Just as the next wave of genetically modified crops is making its way to market overseas, two councils in Northland have announced their intention to impose tighter controls on the technology.
The Far North and Whangarei District councils say changes they propose would force the users of genetically modified organisms to apply for resource consent, publicly notify their projects and post sizeable bonds to cover any clean-up.
The Government has other ideas. Environment Minister Amy Adams has said she is concerned about local government straying from the national framework for GMOs and has asked officials to look at local body attempts to establish regionally-specific rules for new organisms. She has not ruled out dealing with the issue in changes to the Resource Management Act this year but did say she wanted it resolved "sooner rather than later".
Though the councils' decisions have rekindled concerns about genetically modified organisms, a recent report in Nature, an American scientific journal, enthused about some new generation GM crops, which range from apples that stave off discoloration to "Golden Rice" and bright-orange bananas fortified with nutrients to improve the diets of people in the poorest countries.
Other next-generation crops will be created using advanced genetic-manipulation techniques that allow high-precision editing of the plant's own genome, the journal said.
These approaches could reduce the need to modify commercial crops with genes imported from other species, one of the practices that most disturbs critics of genetic modification, "and that, in turn, could conceivably reduce the public disquiet over GM foods".
The new foods nevertheless would have to demonstrate their benefits in painstaking, expensive and detailed field trials, meet several regulatory requirements and reassure the public.
Philip Bereano, who studies the political and social aspects of new technologies at the University of Washington, Seattle, is familiar with arguments against GM organisms that run from concerns about safety and labelling to ethical issues with the patenting of life. He told Nature: "People are concerned about what they're feeding their kids and that is not going to change."
Most GM-organism researchers nevertheless seemed convinced the worst of the technology's problems were over and its future was bright, the journal contended.
In this country genetically modified organisms cannot be imported, developed, field-tested or released into the environment without the approval of the Environmental Risk Management Authority, which considers each application on a case-by-case basis.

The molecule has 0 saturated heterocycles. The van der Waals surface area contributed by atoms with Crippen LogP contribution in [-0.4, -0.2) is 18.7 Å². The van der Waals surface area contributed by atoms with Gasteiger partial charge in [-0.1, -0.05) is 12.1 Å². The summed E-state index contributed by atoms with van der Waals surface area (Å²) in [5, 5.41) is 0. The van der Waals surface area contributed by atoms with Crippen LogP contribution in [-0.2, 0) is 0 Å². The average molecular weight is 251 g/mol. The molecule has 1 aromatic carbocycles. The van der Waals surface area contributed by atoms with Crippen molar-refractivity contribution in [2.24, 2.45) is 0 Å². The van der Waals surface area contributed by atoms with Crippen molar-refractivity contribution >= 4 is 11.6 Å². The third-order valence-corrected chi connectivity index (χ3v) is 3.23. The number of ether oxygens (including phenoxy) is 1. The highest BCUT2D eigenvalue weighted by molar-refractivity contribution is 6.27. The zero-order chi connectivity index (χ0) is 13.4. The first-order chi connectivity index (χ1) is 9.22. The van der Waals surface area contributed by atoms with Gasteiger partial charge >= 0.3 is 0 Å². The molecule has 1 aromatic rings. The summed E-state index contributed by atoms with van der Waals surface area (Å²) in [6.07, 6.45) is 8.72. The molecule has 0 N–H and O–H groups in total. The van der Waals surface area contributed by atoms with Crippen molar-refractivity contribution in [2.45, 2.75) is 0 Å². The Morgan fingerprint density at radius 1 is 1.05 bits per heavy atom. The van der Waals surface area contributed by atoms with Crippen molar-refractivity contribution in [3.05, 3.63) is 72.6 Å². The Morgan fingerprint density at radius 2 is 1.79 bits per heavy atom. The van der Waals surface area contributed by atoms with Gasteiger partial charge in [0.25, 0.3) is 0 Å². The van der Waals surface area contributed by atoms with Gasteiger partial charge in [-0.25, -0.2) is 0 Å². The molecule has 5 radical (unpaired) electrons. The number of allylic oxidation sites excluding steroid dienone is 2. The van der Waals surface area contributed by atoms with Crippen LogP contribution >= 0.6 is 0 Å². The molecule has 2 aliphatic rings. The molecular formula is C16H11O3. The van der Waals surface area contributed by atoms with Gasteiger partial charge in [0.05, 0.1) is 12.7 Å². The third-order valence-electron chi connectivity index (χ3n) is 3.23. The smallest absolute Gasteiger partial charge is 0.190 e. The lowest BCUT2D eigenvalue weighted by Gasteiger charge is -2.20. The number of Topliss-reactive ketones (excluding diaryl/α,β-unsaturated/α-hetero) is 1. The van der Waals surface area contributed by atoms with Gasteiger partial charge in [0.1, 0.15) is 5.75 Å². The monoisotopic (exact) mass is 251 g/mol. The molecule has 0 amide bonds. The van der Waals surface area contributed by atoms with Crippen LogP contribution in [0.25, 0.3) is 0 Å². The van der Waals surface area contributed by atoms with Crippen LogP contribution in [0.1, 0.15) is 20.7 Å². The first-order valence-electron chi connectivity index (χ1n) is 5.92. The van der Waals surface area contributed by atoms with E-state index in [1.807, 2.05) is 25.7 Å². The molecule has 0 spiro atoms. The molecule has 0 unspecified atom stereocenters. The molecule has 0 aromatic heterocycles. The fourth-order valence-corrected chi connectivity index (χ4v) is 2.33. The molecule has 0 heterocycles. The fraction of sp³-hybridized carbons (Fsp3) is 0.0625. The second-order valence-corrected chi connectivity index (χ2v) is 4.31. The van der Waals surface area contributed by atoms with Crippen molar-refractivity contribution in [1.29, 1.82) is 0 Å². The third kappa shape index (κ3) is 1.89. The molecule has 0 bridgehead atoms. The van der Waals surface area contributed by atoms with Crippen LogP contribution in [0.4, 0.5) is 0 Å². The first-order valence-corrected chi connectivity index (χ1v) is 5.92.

Scientists use genetic modification in laboratories and contained field tests to try to understand how genes work, to improve traits of plants and animals used in agriculture, to seek treatments for diseases, and to find new ways of controlling pests.
Applications can be made to conditionally release genetically modified organisms to study the environmental effects. Some medicines are produced from genetically modified organisms. And some developmental research is being undertaken involving the genetic modification of vegetables, such as onions that are herbicide resistant and potatoes resistant to disease.
Processed foods may contain genetically modified ingredients sourced from overseas, such as soy or corn flour. The ingredients must be assessed for safety by Food Standards before they can be used in this country and the final food product must satisfy labelling requirements.
David Lewis, president of the NZ Institute of Agricultural and Horticultural Scientists, sees no need to further tighten the regulatory regime. The country already has detailed and comprehensive legislation around the use of GM technology and the release of GM organisms is subject to public consideration and hearings.
"Further regulation at a local body level appears unnecessary," he said,
There was no evidence of an inherent risk associated with the technology.
"Rather, if more constraints were put in place, New Zealand faced the risk of limiting its technical capability and knowledge, compared to the rest of the world, "and the risk that we can't use the technology if a situation arises where we need to".
Ian Proudfoot, KPMG's head of agribusiness, said the GM discussion is important for the country's primary industries.
He didn't think embracing the technology was necessarily something New Zealand should do, "but if we choose not to do it we need to be very clear on why we are choosing not to do it and how that is a value-adding strategy for our economy."
New Zealand then must be positioned as a country that doesn't use GM technologies and be sure of getting a premium for its GM-free products, and must be selective about its markets and the value it gets from them. "The trouble is if we ever have this discussion it always becomes very emotive very quickly and we don't get to the crux of the issues," Proudfoot said.
"There is a real policy decision that needs to be made and one that can deliver significant value to the economy whichever way we do it, but we mustn't keep putting our heads in the sand - we have to work out where we want our country to be."
Meanwhile much money was being put into the new technologies in other countries by people who recognised the benefits to wider society.
Organisations that had been staunchly anti-GM were recognising there was a need to increase production so all the world's people could be fed.